Wagner repeatedly emphasizes the band’s drive to create “feel-good music,” and the album is a testament to those good vibrations: “Love Me Tonight” is a gorgeous love song with silky smooth vocal harmonies; the funky “Jack Pot” could be the soundtrack to your next night out at the club or the walkout music for your next prize fight; “Why You Rat” will make you groove and laugh at the same time as Wagner clowns on a “ratboy” security guard who made his life difficult at his old apartment complex.

            “Our lyrics have always been light-hearted and making people smile and dance, with that vintage retro feeling in mind,” he says. “That’s what the Aggrolites are about. The great thing about skinhead reggae is as beautiful as the music sounds, it’s also the most punch-you-in-the-face music ever, too.”

            “Their tunes perfectly echo the human chemistry you can hear in those early Jamaican productions,” says British reggae icon Don Letts. “The band’s old-school analog sound totally captures the spirit of the music I grew up on.”

            “The Aggrolites have stretched out, and gotten it even more right, at exactly the right time,” agrees Lynval Golding, vocalist/guitarist for Two-Tone legends the Specials. “This is the album.”

            Functioning as free agents for the first time in nearly two decades, the Aggrolites created REGGAE NOW! without a deadline in mind. Once they felt like the album was complete, they didn’t have to look far for a partner: Bay Area label Pirates Press Records was at the top of their list.

            “I’ve known [Pirates Press Records owner] Skippy since I was 17,” says Wagner. “Over the years, seeing how much he’s progressed and knowing what kind of respect everybody has for him… He’s one of those people we trusted to know what to do with the Aggrolite name and image.”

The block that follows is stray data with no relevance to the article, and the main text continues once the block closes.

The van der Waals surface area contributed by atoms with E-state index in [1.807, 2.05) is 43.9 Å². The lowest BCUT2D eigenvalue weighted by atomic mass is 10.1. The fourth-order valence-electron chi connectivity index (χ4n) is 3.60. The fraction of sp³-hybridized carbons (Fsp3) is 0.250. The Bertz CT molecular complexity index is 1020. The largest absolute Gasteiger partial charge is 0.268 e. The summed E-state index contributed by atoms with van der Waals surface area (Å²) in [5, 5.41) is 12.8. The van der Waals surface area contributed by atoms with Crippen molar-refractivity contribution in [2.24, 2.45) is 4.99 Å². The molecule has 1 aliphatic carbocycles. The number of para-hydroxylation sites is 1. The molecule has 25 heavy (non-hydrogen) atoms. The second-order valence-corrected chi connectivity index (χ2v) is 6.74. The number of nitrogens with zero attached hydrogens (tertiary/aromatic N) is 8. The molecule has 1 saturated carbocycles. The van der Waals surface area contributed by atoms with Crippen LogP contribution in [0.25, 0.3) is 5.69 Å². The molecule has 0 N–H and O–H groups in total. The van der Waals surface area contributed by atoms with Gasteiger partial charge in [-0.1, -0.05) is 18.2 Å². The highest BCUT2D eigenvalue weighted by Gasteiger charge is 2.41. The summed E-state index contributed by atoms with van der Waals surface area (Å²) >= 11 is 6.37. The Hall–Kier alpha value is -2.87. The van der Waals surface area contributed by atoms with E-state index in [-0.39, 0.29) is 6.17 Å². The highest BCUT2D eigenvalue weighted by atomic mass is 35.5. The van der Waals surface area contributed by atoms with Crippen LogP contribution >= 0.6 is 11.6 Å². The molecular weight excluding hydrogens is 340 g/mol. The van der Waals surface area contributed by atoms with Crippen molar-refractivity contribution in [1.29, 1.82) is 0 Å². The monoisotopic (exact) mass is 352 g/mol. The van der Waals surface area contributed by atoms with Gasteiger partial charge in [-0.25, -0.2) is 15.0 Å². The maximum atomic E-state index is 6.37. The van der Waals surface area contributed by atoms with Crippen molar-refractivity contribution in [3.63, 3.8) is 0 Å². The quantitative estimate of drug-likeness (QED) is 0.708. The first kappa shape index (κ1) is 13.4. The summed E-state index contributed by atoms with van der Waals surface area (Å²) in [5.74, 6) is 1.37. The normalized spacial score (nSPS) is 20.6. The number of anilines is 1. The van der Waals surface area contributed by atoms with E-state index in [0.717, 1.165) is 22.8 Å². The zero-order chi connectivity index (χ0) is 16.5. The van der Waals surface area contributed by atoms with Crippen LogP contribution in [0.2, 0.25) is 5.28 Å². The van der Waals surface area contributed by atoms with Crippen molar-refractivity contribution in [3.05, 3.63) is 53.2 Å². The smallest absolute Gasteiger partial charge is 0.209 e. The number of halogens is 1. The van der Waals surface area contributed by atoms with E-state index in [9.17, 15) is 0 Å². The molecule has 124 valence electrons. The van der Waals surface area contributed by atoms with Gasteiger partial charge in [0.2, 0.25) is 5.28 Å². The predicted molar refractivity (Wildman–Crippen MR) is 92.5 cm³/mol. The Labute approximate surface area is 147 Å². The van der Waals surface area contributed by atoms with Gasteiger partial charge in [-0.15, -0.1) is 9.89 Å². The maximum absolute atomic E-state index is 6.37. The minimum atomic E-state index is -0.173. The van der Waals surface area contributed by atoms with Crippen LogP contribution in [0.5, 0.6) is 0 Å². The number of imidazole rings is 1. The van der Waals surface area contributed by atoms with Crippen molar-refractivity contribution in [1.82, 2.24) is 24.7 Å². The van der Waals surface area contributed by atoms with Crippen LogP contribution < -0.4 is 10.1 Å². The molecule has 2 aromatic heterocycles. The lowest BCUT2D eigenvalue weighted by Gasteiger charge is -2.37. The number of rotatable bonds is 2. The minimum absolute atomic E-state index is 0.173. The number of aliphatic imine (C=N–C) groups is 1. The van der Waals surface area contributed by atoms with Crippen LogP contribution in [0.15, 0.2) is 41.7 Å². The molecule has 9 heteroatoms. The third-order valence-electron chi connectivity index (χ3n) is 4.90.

With REGGAE NOW! ready to drop, the Aggrolites will hit the road this summer for their first full U.S. tour in six years. Wagner says the band is excited to get back in the groove.

“We’re passionate about reggae, we’re passionate about our band, and I don’t think we’re ever gonna stop,” he concludes. “Everybody clicks right now. That’s why we’re calling it REGGAE NOW!—because this is us now.”






If this writer has one bone to pick with Lashley and Illuminator, it’s that the album is too damned short. From start to all-too-early finish, the melodies catch you pretty quickly.  – Dying Scene

sometimes an album is so good it grabs you, holds you spellbound and immobile until it is finished with you. And then you hit the play button again. You want to tell everyone about this album, so that you can talk about it with them, so you can see that experience play over their faces, but you are trapped. Lenny Lashley’s album, Illuminator, is one of these. Big Wheel Magazine

…this album, this lonely and brilliant thing, the hard-won concord he’s able to anthemize, the desolation he balladates–he gives it his therapy, he trusts his zen assets, his songs, to a world/audience/void he knows isn’t going to fix much for him, but it’s still stabilizing to try–still a flexing of trust like what happens after finally seeing your parents as mortal, mistaken people, or watching a loved one move out, or standing by while a career demystifies without reward–it all comes back to you and things you can’t keep from admitting to yourself and finding a strength you can build with after that deconstruction.Nine Bullets

On first listen those who hear “Hooligans” will recognize the song for precisely what it is: a classic indie rock anthem in the Replacements and Gaslight Anthem tradition but with a distinctly Bostonian flavor.Hellbound


Contact: Roger Rivas

Publicity: Vanessa Burt / Christina White (Mutiny PR)

Radio: Steve Theo / Doug Blake (Pirate! Promotions)

Booking: Russell (US) / Fabien (Europe)